What They're Sayin'

"Your Nonprofit Is A Business!"

" A nonprofit does not exist for the purposes of making profits for shareholders, but rather making profits for the benefit of the organization." - Chron


‚ÄčFor Profit or Nonprofit?


While I am a huge fan of Chron, the business section of the Houston Chronicle, I think its reasoning behind the existence of nonprofits is misleading. Both types of businesses, nonprofits and for profits, have only one reason to exist; to create a positive return on capital investment. (That's one of my three foundational tenets of being a business; the other two are understanding competitors/alternatives and tracking/evaluating desired results or RCR-Return Competitive Results).


What and Who are Direct Stakeholders?


I would say that a nonprofit exists to create a positive return, or profit, to its direct stakeholders. Direct stakeholders are those entities who have a vested interest in the fulfillment of a nonprofit's mission. They have skin in the game. Whether it's the client, the government, a donor, or a grantor, the stakeholder directly benefits from the success of the nonprofit.


Most nonprofits (especially those in the sustenance marketplace) look at their mission as one of helping clients. In reality, their mission (like those of most, if not all nonprofits) is to be a conduit for investors to help others. That's the reasoning behind the saying "no money, no mission." If nobody invests, there's no fulfillment of mission, as few sustenance nonprofits can generate sufficient revenue to cover expenses. So think about those last three stakeholders-- the government, the donor, and the grantor- as investors.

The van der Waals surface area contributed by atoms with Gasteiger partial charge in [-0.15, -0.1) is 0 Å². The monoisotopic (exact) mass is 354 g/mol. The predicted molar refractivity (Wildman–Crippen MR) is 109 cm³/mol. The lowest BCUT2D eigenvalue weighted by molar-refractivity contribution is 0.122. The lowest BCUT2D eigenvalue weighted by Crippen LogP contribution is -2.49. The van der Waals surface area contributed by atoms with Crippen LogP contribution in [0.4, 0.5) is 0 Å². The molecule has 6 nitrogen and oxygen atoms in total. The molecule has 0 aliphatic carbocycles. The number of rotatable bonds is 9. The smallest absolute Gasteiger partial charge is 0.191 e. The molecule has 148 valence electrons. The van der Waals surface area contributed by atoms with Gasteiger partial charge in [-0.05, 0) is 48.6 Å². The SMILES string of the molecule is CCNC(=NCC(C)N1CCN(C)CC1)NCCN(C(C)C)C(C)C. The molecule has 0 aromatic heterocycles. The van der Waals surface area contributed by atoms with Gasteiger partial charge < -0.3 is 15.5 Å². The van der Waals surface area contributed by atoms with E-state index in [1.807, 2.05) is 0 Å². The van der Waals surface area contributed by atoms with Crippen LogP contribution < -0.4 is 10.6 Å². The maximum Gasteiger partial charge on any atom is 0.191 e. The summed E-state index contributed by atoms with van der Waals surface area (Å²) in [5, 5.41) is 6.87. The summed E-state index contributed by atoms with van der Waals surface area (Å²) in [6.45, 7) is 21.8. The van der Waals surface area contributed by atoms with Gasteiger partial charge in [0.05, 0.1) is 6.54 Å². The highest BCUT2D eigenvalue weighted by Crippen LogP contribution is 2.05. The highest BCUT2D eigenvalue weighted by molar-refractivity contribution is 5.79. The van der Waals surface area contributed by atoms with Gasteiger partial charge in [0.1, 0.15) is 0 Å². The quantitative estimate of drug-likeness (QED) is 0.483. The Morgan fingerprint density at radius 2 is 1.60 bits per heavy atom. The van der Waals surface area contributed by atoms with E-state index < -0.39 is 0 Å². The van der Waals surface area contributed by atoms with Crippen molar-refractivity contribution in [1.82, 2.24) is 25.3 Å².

That's right, nonprofits are, in a way, stockbrokers. They take money from investors, use it as capital for a worthy investment, and return a profit to the investors. But what exactly is that return?


What is SROI?


For nonprofits, that return is called Social Return on Investment or SROI.  Although a tad wordy, I can live with this formal definition:


"Social Return on Investment (SROI) is a systematic way of incorporating social, environmental, economic and other values into decision-making processes. By helping reveal the economic value of social and environmental outcomes it creates a holistic perspective on whether a development project or social business or enterprise is beneficial an profitable." - BetterEvaluation 


In English, SROI is a measurement of the return on capital investment in terms of the return's total benefit to society. And believe or not, that is why nonprofits exist; to create a return on capital that is measured by the return's benefit to society.


Why SROI?


SROI is not yet a formally-accepted, formulaic methodology, so I look at it as more of a way of thinking. If a nonprofit can define, create, and evaluate value in social, economic, and socio-economics terms, it can differentiate itself from the alternatives. With the competition over investors, nonprofits must not only make a claim of value, but have an evaluation process to define and measure that claim.


And that's where Steadman & Associates comes in. We are about creating value in order to validate your claim. The greater the achievement of your mission, the greater the benefit to your stakeholders. The greater the benefit, the greater the value. The greater the value, the greater the SROI. And isn't that why investors invest where they invest; for a greater return on investment?







What They're Sayin' is an ongoing collection of articles from online sites Kenneth Steadman reads and respects

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"I'm Just Sayin'" is a business blog that manifests the attitude of some conversations Kenneth has with his wife, Marselene, when they're trying not to be obnoxious towards each other.